The male Indian Peafowl, commonly known as the peacock, is one of the most recognizable birds in the world. These large, brightly colored birds have a distinctive crest and an unmistakable ornamental train. The train (1.4-1.6 meters in length) accounts for more than 60% of their total body length (2.3 meters). Combined with a large wingspan (1.4-1.6 meters), this train makes the male peafowl one of the largest flying birds in the world.
The train is formed by 100-150 highly specialized uppertail-coverts. Each of these feathers sports an ornamental ocellus, or eye-spot, and has long disintegrated barbs, giving the feathers a loose, fluffy appearance. When displaying to a female, the peacock erects this train into a spectacular fan, displaying the ocelli to their best advantage.
The more subtly colored female Peafowl is mostly brown above with a white belly. Her ornamentation is limited to a prominent crest and green neck feathers. Though females (2.75-4.0 kg) weigh nearly as much as the males (4.0-6.0 kg), they rarely exceed 1.0 meter in total body length.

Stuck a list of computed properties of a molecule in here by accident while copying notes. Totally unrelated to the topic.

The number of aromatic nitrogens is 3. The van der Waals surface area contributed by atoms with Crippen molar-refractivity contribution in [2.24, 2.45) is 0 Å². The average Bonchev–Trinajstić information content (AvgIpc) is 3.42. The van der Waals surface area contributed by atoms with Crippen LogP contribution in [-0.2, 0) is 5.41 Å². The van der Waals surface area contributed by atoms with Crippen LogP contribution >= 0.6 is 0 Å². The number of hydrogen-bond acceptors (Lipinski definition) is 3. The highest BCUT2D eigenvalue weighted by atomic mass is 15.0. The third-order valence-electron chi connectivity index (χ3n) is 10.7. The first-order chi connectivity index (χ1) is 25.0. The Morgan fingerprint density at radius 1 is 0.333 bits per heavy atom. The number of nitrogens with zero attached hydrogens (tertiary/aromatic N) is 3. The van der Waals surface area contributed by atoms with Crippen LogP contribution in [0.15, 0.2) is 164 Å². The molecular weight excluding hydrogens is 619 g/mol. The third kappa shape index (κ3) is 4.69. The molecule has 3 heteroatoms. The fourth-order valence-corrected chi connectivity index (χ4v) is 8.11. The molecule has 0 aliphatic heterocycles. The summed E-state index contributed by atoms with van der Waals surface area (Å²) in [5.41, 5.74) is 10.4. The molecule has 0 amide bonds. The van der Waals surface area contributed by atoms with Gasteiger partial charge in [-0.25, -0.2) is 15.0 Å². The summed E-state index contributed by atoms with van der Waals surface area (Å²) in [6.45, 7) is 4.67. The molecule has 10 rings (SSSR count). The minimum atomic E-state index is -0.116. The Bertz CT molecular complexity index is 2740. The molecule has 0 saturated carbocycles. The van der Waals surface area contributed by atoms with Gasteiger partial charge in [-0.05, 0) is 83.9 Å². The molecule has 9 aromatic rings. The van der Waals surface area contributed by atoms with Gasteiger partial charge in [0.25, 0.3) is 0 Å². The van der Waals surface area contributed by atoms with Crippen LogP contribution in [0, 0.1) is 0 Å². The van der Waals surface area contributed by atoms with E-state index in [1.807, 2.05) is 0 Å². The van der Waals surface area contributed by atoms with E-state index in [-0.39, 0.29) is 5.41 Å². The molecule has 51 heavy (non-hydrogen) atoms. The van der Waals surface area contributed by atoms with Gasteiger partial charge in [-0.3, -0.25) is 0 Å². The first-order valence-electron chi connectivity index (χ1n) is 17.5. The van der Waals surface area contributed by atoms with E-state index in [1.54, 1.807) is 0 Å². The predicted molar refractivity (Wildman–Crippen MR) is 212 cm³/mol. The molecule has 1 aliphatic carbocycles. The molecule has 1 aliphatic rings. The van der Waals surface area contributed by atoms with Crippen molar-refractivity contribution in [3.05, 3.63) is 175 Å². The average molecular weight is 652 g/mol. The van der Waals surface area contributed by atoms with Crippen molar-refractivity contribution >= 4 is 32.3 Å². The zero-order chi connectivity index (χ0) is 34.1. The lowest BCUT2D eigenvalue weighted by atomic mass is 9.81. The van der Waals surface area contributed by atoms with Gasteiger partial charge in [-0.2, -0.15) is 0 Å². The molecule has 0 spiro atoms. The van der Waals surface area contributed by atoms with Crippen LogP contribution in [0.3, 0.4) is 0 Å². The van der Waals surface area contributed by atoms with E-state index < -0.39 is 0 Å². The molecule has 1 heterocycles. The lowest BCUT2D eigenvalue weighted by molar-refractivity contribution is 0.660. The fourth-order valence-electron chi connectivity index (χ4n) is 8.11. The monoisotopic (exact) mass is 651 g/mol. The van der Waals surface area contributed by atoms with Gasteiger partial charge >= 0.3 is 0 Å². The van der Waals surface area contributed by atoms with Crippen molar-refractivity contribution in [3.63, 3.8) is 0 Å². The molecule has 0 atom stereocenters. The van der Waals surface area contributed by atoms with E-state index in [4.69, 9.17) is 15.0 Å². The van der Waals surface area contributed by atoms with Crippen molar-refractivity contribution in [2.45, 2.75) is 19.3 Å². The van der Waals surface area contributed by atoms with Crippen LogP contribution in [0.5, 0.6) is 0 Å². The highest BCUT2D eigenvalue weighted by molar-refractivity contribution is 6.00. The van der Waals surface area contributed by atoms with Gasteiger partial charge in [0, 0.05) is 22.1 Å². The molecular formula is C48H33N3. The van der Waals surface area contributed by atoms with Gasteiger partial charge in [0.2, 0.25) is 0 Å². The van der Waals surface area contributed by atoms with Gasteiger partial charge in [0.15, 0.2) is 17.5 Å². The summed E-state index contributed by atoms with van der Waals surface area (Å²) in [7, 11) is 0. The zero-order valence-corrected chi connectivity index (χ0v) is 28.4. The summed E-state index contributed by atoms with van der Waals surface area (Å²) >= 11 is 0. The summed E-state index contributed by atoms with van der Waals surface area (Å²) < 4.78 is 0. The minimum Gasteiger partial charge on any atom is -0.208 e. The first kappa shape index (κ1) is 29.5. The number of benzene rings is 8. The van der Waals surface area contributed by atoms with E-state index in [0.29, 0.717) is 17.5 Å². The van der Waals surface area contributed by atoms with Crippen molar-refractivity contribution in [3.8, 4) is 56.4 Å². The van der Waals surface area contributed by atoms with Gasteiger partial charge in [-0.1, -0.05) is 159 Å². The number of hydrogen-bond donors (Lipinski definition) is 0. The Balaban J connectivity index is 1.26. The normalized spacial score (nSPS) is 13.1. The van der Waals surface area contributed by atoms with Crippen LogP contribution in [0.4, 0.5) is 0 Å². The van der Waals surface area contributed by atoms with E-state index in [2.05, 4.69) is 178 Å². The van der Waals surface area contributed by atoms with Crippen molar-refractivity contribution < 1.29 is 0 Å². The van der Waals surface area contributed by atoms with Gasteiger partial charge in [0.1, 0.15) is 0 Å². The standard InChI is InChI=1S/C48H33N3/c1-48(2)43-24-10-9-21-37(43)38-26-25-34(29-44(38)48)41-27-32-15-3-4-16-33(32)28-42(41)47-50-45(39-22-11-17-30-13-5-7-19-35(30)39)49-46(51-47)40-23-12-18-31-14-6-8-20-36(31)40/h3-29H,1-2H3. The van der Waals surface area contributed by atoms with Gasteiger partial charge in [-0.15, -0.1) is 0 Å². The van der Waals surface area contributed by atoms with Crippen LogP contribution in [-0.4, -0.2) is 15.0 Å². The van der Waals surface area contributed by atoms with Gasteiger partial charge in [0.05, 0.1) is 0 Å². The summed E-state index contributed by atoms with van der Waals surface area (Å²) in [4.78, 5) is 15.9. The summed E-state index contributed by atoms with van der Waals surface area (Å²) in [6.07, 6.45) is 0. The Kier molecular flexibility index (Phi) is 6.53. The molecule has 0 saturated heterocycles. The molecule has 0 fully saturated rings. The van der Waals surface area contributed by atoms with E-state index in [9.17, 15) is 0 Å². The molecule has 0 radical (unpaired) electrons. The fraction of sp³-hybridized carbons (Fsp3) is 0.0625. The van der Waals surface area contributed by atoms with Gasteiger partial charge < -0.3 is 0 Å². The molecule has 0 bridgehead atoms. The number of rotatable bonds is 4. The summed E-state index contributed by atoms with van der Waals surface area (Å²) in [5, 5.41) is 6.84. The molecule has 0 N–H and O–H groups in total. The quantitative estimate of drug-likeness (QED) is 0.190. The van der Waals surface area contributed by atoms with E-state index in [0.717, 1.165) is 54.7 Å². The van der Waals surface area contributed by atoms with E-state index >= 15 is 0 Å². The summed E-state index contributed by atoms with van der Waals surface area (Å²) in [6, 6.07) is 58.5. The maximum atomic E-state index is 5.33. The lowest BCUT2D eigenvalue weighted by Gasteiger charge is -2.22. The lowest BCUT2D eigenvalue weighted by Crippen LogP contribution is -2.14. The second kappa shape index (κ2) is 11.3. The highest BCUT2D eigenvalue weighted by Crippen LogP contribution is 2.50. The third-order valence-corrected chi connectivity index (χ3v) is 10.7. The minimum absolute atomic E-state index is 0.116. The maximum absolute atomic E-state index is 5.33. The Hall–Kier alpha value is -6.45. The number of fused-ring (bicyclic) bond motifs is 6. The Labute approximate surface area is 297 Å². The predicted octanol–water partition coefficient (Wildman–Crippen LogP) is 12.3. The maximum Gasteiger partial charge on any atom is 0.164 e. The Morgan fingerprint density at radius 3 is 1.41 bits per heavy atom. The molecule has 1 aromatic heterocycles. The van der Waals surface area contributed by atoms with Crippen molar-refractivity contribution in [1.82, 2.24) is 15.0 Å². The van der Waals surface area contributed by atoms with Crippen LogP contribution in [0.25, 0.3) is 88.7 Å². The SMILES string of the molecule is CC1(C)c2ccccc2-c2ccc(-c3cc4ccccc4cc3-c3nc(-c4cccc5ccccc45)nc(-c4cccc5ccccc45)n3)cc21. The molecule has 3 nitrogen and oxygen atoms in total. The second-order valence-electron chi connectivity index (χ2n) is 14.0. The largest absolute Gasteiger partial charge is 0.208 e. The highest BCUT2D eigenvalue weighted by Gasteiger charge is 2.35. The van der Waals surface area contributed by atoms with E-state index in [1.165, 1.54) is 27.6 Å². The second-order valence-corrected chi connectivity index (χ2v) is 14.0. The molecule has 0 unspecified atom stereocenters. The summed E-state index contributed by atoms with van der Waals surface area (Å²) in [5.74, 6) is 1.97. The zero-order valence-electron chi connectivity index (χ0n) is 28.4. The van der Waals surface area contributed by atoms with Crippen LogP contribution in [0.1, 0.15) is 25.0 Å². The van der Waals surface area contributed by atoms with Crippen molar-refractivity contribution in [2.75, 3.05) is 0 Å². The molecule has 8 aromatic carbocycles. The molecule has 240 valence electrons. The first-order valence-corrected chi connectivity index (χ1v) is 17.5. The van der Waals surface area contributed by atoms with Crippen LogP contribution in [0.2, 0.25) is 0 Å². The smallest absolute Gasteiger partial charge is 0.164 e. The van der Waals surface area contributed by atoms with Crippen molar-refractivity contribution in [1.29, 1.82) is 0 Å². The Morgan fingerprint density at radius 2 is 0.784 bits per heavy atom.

The Indian peacock, Pavo cristatus (Linnaeus), the national bird of India, is a colourful, swan-sized bird, with a fan-shaped crest of feathers, a white patch under the eye and a long, slender neck. The peacock is widely found in the Indian sub-continent from the south and east of the Indus river, Jammu and Kashmir, east Assam, south Mizoram and the whole of the Indian peninsula. The peacock enjoys immense protection. It is fully protected under the Indian Wildlife Protection) Act, 1972.
Indian Peafowl do most of their foraging in the early morning and shortly before sunset. They retreat to the shade and security of the forest for the hottest portion of the day. Foods include grains, insects, small reptiles, small mammals, berries, drupes, wild figs, and some cultivated crops.